How to Have Five Careers in One: Dana Dobbs’ Story | Ross University School of Veterinary Medicine
There are so many career options in veterinary medicine, it’s hard to pick just one. Small animal or large? Private or public? Tiger surgery or acupuncture? If you’re having a hard time trying to commit to one subset, take heart. Ross grads like Dana Dobbs, DVM ’06 prove that it’s possible to follow your dream—and then another dream—and another.
We chatted with Dr. Dobbs about her many lives—from field veterinarian to the U.S. Army Veterinary Corps—and how they all came together for her.
Pre-vet: Scientist, Police Officer, Detective
After graduating from Washington State University with degrees in microbiology and animal science, Dr. Dobbs researched admission requirements at several veterinary schools. She’d already been denied once when applying as an undergraduate, but wasn’t giving up. Yet admissions committees asked the same question: “Why don’t you have a 4.0 GPA?”
Dr. Dobbs’ response? She had worked three jobs during college to finance her education. And while she sacrificed some A’s the first couple years because of it, her grades had steadily improved as time went on. Her latest scores were exemplary, demonstrating mastery of not only the course material, but also self-discipline and time management.
None of the schools budged, and after feeling completely discouraged, Dr. Dobbs set her sights on other ventures. Over the next decade, she took on a slew of interesting and diverse positions: virologist, medical technologist, police officer and detective—as well as being an Officer in the Washington Army National Guard.
But Dr. Dobbs still had a place in her heart for veterinary medicine. Thinking she’d like to be a veterinary technologist (LVT), she visited a local clinic to see if she could get some volunteer experience.
“Within two minutes, the veterinarian I spoke with—a Ross grad—told me I wouldn’t be happy as a vet tech. I needed to be a vet,” said Dr. Dobbs. “When I told her I’d already applied in the past, she asked if I’d considered going to the Caribbean. That’s when I first heard about Ross.”
While Dr. Dobbs wasn’t sure if she would get in, she gave it a shot and submitted her application. Good thing she did. “Ross was willing to look at the whole person and what they brought to the table,” she said. “They knew I was more than just my GPA.”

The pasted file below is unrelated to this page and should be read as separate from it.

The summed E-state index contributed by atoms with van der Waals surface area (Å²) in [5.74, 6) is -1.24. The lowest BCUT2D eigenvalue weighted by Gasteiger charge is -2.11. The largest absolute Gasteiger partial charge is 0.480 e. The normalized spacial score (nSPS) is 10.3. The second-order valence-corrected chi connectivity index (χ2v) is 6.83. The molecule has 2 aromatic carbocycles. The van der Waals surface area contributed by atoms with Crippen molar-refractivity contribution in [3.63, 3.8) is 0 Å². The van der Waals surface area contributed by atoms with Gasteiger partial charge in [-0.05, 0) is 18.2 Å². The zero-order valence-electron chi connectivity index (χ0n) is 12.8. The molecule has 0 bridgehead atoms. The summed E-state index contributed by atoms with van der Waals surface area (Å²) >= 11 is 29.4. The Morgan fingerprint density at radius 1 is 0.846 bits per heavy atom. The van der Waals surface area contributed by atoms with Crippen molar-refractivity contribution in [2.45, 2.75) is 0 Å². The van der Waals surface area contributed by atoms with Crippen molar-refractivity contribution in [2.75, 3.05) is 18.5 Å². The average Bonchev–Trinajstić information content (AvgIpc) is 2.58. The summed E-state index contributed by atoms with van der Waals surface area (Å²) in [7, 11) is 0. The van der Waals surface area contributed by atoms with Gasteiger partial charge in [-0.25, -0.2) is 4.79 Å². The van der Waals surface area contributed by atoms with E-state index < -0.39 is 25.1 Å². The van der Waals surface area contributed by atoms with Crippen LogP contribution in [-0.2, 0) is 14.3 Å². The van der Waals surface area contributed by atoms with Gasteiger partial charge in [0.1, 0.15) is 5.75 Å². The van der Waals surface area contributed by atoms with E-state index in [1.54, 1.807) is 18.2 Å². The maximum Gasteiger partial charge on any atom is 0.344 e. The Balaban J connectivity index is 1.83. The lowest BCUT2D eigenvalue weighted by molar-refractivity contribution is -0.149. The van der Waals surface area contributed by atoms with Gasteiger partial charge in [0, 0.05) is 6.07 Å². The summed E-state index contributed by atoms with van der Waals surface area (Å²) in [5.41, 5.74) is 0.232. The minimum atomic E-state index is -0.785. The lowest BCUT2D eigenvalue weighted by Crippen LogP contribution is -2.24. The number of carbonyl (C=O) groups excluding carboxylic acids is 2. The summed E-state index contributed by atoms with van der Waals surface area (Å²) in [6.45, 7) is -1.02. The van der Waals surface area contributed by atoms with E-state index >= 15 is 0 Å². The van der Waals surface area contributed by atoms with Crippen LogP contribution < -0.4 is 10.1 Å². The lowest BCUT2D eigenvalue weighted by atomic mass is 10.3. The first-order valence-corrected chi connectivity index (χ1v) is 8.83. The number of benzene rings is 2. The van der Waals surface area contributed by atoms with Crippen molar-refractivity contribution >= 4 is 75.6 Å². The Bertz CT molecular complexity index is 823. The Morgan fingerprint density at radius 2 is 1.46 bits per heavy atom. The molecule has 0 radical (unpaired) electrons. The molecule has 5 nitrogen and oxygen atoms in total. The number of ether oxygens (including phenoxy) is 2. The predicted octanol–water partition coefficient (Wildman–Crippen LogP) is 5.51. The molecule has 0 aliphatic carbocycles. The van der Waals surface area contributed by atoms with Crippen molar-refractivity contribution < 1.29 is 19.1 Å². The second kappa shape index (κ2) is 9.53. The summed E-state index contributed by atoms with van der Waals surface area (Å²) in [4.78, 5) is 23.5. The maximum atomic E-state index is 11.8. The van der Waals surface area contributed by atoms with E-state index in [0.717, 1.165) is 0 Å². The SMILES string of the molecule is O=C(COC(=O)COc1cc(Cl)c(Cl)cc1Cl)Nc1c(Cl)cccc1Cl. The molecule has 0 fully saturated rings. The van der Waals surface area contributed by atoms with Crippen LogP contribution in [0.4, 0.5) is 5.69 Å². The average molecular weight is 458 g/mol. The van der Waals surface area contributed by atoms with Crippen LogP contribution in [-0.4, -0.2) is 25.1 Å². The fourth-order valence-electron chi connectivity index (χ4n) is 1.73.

Dr. Dobbs took a two-year leave from the National Guard to attend Ross. As soon as she graduated in 2006, she branch transferred to the U.S. Army Veterinary Corps, and almost immediately got deployed to Kosovo for nine months as a Reservist.
“Veterinarians are in high demand for many humanitarian missions,” Dr. Dobbs said. “Not only did I take care of military working dogs and do food inspections, I went to remote villages giving rabies vaccines, deworming cattle and sheep, and provided basic preventive care for animals that might never receive care from a vet.” Local vets accompanied Dr. Dobbs to learn from her, with the goal of sustaining veterinary services after she left.
Soon after, she volunteered to go to Afghanistan as part of an Agricultural Development Team (ADT), serving as the subject matter expert in animal health. Dr. Dobbs taught local officials and veterinarians about basic diagnostic procedures and disease containment, particularly Foot and Mouth Disease (FMD), which is endemic in the region. She worked with the Special Forces and Navy SEALs, traveling through remote, dangerous areas. For her exceptional meritorious service, she was awarded the Bronze Star.
Upon her return, Dr. Dobbs assumed command of a brand-new veterinary unit at Joint Base Lewis McChord in Washington. “That’s one of the accomplishments that I’m most proud of,” Dr. Dobbs said. “I had to recruit vets to fill up my roster, and eventually I had five vet teams that I could deploy separately or all at once. We did humanitarian work all over the place—Guatemala, the Dominican Republic, Belize, and El Salvador. We also provided spays, neuters, and other preventive medicine during Arctic Care 2016 in Alaska. It was a real honor serving with the finest Soldiers, raising that unit up off the ground, and making it happen.”
WSDA Field Veterinarian
After some time working as a small animal veterinarian, Dr. Dobbs took on her current role, as a field veterinarian for the Washington State Department of Agriculture. A fellow Ross grad had heard about the opening and suggested Dr. Dobbs look into it. “I never expected to work in this type of role, but it’s worked out well,” said Dr. Dobbs.
Her main responsibilities include disease detection, response and eradication across central Washington, but her work also touches broader aspects of public health, including education and outreach to others in the veterinary community. There’s no typical day. Dr. Dobbs has helped suppress an outbreak of highly pathogenic avian influenza (HPAI), trace cattle back to the origin of a disease, conduct follow-up Tuberculosis and Brucellosis testing, and investigate animal abuse and neglect cases. Fortunately, she has plenty of experience to handle it all.
“It’s basically a combination of all my past jobs,” Dr. Dobbs said. “I use my lab skills, my investigative skills from my detective days, my veterinary medicine, of course; and the public health aspect is familiar from being in the Veterinary Corps.”
Her advice to current Ross students? “Keep your mind open,” she said. “There’s so many different things you can do. Some people are dead-set on doing one type of veterinary medicine and don’t see all the possibilities there are. I didn’t plan any of this, but it’s worked out great for me.”